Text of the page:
Later, I was in New Orleans and I had to do everything I could to bring that city out of its disaster. In that process, I learned you have to prepare for the next disaster and not merely deal with the current one. That's what we've done in New Orleans. The city has had no severe disasters since Hurricane Katrina. That's because we prepared for what we thought could be the oncoming disasters and are still preparing. 

So, I know a little bit about disasters, but I also know a little bit about the University of California and the resources it brings.

Given your experiences, opine on the value of UC’s Network and academic research for those officials responsible in real time for addressing climate events and disasters.

First of all, you have to use it before you get there. The universities cannot turn on a dime. They have scientists, they have a lot of deep knowledge and information, but that's all hidden from the ordinary public. We have to get that information to the public. The public has the Red Cross, climate change officers in every city, fire departments, ambulances and hospitals. All those people have to know what resources the University has. And they have to be prepared to use it like an army. You can't call up the artillery at the last minute, you have to have a game-plan. So, what we are is kind of the master sergeant who has arranged his army so that when were needed, you can receive that information and training fast.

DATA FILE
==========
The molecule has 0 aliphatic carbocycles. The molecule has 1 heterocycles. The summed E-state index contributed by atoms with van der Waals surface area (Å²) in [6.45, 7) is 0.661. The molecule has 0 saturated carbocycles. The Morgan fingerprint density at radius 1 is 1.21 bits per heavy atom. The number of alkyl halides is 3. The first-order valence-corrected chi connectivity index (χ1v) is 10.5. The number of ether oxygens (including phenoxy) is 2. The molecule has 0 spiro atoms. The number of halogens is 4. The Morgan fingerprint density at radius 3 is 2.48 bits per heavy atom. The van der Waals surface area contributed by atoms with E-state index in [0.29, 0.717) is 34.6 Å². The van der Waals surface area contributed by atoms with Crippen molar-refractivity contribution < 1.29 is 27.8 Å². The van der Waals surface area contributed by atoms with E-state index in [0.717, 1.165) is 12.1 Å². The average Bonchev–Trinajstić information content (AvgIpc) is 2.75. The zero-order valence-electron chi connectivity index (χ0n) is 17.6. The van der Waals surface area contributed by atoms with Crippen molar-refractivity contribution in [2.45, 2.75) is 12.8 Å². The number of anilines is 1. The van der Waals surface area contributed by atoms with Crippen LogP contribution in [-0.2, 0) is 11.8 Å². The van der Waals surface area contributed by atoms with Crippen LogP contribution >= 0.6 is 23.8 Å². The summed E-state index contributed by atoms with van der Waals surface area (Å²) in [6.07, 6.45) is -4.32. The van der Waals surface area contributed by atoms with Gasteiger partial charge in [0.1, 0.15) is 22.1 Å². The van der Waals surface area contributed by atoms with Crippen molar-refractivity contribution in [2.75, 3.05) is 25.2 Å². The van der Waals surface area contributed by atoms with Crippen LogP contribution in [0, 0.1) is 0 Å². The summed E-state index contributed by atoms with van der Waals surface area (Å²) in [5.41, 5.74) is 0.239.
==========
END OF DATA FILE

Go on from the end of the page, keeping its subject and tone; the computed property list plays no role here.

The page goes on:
Every city has to have a disaster preparedness plan. Were required to in California, so every city has one. I participated in one for Los Angeles a long time ago. We prepared mostly for potential military issues and drug issues. When we had the Watts Riots, we were prepared. The preparation today is much more in-depth and ongoing than it was 20 years ago when I started out. 

You don't know when these things are going to happen. A hurricane in California? Come on. A big fire in Maui? That's a bad movie. These are not things we were really prepared for and, unfortunately, in Maui, they got too relaxed. You have to have heavy preparation, you have to have systems ready. The alarms have to go off, the evacuation routes have to be in place. And when you do evacuate, you don't do this one person at a time, in a car by themselves or walking down the street. We learned that in New Orleans. We had our buses go to certain locations which were being monitored by people in every community who knew where the crippled were, who knew where the bedridden were, who knew who needed help. That's the kind of thing you can do when a disaster hits, but by having preparation before that, you can mitigate a lot of disasters.

Address whether there is an emotional preparedness challenge involved with disaster resilience.

There is. UC San Francisco, as well as UC Irvine, are working on helping people understand how to deal with the first responders and also with the citizens. How do you prepare your child for disaster? We've all sort of done that when we teach a child to watch out for how you cross the street. We have drills. You're more emotionally responsible and capable if you have drills, learning how to do and what to do at the time of the event. Those are the kinds of things we want to help people with. But, the most important thing is to make sure every county, every city in California has a plan and the citizens are involved in it. If they're involved in it, they're more able and more capable of dealing with disasters.

What are the current gaps, in providing disaster relief and enhancing resiliency, that you’d like the UC network to prioritize?